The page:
How Enabling Your Mate Controls ‘You’

Nip in the budI want to discuss one more way that our mates can sometimes control us … through the ever-tempting avenue of enabling them.

The reason I say this is “tempting” is probably because I feel this draw as a woman and mother perhaps a bit more than men generally do. Enabling actually springs up from a good place—the need to nurture and protect—but it results in emotionally and relationally crippling those we enable. It’s nothing to take lightly or consider as healthy or helpful in any way!

There are 3 common ways that we let our mates control us …
#1 – We decide that our spouses are unable to do something—or at least do it the way “we” would—so we do it for them.
#2 – We fear asking our mates to do something more or “new” because it might cause conflict.
#3 – We fear that our mates are incapable of managing some struggle or we just don’t want to see them suffer, so we shield them from that pain.

Here’s an even uglier way to interpret how enabling controls me

[Tweet “When I’m enabling my husband, I don’t see how arrogant I’m being.”]


[Tweet “When I enable my spouse, I’m being a coward that’s afraid to confront.”]


[Tweet “When I’m enabling my mate, I don’t see how little I trust my spouse to manage his own pain. “]

In my own marriage, I have mostly enabled my “children” (poor guys!) rather than my spouse over the years. But there have been some ways that I’ve enabled my husband as well. I used to be a huge control freak and couldn’t stand the way my husband loaded the dishwasher, folded laundry, or cleaned an area of our house.

I wanted to tell him how to do those things—“my way” of course—which he wasn’t always crazy about doing (#1). Go figure! At some point I decided that I’d rather just do it for him than to fight about it (#2).

Over time this created something of a burden on me as well as making me resentful, until I woke up to the fact that it was unhealthy for both of us and our marriage. So one day, I sat down with my hubby and talked about new ways that he could help me out around the house. Thankfully, he was receptive to this new change. Many spouse’s are not—at least not at first. #yayGary!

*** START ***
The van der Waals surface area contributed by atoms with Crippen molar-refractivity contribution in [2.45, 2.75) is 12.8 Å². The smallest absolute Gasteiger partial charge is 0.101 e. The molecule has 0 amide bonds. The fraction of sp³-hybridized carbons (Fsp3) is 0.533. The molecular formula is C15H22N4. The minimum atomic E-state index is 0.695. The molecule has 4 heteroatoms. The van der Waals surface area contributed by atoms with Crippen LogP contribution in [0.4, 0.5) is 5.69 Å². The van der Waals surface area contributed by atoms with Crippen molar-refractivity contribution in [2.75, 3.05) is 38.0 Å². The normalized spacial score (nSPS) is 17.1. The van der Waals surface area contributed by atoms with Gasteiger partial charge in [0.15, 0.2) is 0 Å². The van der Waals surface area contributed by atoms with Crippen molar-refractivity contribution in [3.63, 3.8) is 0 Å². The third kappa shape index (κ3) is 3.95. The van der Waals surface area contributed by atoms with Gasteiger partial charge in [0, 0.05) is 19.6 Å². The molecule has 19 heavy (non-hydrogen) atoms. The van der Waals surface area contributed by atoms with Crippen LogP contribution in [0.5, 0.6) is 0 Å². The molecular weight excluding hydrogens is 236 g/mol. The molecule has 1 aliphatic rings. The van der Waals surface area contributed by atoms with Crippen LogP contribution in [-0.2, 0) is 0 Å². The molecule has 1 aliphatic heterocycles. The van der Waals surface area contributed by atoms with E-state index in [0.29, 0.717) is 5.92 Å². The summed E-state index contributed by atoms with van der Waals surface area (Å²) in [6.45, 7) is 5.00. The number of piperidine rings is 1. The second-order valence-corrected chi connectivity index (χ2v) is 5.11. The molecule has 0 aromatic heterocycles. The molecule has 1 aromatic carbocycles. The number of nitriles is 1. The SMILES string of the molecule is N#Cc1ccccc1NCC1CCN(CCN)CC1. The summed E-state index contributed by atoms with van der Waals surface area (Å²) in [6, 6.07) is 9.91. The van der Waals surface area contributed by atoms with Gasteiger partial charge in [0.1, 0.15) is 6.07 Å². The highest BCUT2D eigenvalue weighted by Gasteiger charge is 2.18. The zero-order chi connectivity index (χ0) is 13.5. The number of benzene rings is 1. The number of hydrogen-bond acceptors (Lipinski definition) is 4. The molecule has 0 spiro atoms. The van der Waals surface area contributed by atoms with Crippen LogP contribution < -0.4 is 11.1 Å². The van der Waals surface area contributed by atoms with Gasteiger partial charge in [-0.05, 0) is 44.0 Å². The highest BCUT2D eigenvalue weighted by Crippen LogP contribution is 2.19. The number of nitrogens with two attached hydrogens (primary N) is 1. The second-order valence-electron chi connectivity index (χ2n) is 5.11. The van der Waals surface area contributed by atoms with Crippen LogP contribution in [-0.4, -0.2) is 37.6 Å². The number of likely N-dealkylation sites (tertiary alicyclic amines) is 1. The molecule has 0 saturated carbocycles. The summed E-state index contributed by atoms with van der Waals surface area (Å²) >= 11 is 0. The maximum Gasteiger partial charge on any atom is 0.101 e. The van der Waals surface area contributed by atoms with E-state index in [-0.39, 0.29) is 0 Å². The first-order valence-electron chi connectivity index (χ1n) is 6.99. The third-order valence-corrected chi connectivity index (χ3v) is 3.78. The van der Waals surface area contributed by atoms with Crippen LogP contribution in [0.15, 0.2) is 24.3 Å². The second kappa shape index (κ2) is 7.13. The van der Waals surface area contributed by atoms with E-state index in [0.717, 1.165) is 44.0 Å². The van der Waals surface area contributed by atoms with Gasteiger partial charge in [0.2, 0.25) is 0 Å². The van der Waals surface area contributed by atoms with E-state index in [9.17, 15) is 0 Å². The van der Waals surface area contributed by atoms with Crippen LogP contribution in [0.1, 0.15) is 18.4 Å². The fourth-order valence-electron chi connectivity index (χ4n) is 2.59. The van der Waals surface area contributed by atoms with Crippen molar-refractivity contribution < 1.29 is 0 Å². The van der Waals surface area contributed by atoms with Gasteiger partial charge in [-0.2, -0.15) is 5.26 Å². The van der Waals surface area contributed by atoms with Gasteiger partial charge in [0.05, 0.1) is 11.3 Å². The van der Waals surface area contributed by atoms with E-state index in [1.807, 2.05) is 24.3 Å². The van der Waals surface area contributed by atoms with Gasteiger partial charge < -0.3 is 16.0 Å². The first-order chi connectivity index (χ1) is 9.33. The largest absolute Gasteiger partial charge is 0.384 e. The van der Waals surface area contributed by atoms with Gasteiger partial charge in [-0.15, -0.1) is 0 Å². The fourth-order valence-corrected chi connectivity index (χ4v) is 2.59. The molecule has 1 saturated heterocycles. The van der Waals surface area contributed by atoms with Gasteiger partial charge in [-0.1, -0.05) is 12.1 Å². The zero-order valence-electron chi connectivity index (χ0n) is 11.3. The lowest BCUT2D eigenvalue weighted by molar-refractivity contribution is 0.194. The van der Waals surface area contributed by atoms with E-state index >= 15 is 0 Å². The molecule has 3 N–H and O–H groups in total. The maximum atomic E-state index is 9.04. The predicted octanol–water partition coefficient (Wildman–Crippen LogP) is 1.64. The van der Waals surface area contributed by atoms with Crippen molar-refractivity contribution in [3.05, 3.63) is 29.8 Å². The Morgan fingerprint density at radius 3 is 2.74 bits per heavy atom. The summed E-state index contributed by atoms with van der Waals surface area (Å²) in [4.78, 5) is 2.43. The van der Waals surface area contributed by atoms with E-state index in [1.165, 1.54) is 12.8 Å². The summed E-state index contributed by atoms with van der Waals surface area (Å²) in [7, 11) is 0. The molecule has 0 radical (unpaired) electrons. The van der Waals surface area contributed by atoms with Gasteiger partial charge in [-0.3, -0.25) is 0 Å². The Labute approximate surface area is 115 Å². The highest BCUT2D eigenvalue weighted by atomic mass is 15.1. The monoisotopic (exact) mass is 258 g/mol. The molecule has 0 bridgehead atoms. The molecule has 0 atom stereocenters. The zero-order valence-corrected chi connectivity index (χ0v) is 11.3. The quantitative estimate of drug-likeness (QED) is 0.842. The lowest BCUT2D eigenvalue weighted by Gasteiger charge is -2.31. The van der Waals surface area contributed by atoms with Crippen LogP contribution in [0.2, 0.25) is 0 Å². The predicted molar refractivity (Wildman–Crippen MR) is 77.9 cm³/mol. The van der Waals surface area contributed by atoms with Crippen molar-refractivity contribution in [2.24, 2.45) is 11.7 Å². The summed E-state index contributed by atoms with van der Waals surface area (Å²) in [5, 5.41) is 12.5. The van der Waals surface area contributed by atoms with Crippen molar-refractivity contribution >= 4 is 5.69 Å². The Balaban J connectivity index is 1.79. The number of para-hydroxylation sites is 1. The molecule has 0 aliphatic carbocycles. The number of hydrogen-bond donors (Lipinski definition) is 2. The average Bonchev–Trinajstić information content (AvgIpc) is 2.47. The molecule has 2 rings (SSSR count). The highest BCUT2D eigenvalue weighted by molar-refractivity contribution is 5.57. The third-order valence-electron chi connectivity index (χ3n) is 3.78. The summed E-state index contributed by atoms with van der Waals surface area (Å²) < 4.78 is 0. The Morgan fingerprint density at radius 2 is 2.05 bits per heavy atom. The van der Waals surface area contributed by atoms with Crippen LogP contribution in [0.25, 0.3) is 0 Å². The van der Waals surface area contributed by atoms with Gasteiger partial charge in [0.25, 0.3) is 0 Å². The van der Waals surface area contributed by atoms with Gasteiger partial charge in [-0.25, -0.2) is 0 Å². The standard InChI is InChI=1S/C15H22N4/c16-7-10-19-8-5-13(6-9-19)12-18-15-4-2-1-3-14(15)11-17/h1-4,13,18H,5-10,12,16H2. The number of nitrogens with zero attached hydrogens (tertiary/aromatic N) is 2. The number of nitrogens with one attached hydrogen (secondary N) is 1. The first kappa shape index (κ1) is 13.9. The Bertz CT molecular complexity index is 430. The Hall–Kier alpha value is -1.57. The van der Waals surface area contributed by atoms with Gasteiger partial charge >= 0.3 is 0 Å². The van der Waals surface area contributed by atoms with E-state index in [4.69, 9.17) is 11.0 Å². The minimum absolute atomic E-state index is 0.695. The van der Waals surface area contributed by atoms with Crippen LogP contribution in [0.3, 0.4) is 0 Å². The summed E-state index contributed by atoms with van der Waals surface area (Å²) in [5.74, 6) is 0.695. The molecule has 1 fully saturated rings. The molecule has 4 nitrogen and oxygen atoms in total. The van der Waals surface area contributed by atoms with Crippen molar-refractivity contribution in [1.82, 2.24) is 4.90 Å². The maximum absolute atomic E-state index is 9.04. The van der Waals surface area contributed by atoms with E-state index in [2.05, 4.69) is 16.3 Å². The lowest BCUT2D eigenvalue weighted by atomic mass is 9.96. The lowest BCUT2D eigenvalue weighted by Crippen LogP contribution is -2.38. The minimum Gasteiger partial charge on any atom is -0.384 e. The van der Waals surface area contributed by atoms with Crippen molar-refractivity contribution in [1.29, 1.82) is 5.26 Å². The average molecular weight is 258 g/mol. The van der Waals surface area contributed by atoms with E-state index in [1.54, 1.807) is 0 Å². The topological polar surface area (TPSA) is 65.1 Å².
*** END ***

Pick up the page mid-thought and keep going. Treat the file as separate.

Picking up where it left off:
Before this could work, I had to learn two challenging things …

I had to communicate more of what I needed in a gentle but clear way, rather than being so self-sufficient or afraid of conflict.


I had to let my perfectionistic preferences for how something should be done go. #letitgo (Is the song playing in your head now? 😉 )

If I were enabling out of fear of the pain my spouse would suffer, then I would have to learn to trust God more. After all, God’s got my hubby covered a whole lot more than I could ever manage!

I have to say that I feel so much more satisfaction in my marriage because of these small shifts. It feels like we are more of a team and I don’t get snagged on any building resentments because I’ve learned to do, as “relationship guru” Barney Fife 😉 would say …

“You’ve got to nip it! Nip it! Nip it in the bud!”

What are some ways you’ve tried to enable your mate or your kids?


What are some ways that you’ve “nipped” that bad habit in the bud?

Linking up with – Mommy Moments, Weekend Whispers, Making Your Home SingMondays @ Soul Survival, Faith ‘n Friends, Word of God Speak,  Sharing His Beauty, Spiritual Sundays, Words with Winter, Sitting Among Friends, Family, Friendship and Faith, DanceWithJesusFriday and Playdates with God


19 responses to “How Enabling Your Mate Controls ‘You’”

  1. Andrew Budek-Schmeisser Avatar
    Andrew Budek-Schmeisser

    What a great – and brave – post, Beth. I suspect that many people don’t see this at work in their likes…or they justify it.

    One additional enabling mechanism (perhaps) is accepting the blame for something one’s spouse did wrong, to spare his or her self-esteem (which may indeed be fragile), or to avoid a conflict with someone who can NEVER be in error.

    There is some ‘enabling’, though, which may not be quite what it seems, and I’d love to hear what you think, as my knowledge base is limited. I have severe combat-induced PTSD, and when I could still go out and about I would do a mirror scan while driving (or riding in a car). check roadsides for IEDs and rooftops for shooters…and always be sensitive to combat indicators (such as a suddenly empty street).

    It was clearly no fun for anyone with me, and in the beginning Barbara would call my attention to the current year, and tell me to ‘stop the behaviour’.

    The trouble is…that doesn’t work. All it does is marginalize the already difficult position of living in simultaneous realities. Some things (such as self-esteem issues arising from childhood trauma or abuse, as well as PTSD) need a counselor…and behaviour that may be seen as enabling, in these cases, is simply the recognition that one is dealing with something one cannot, as a spouse, fully address.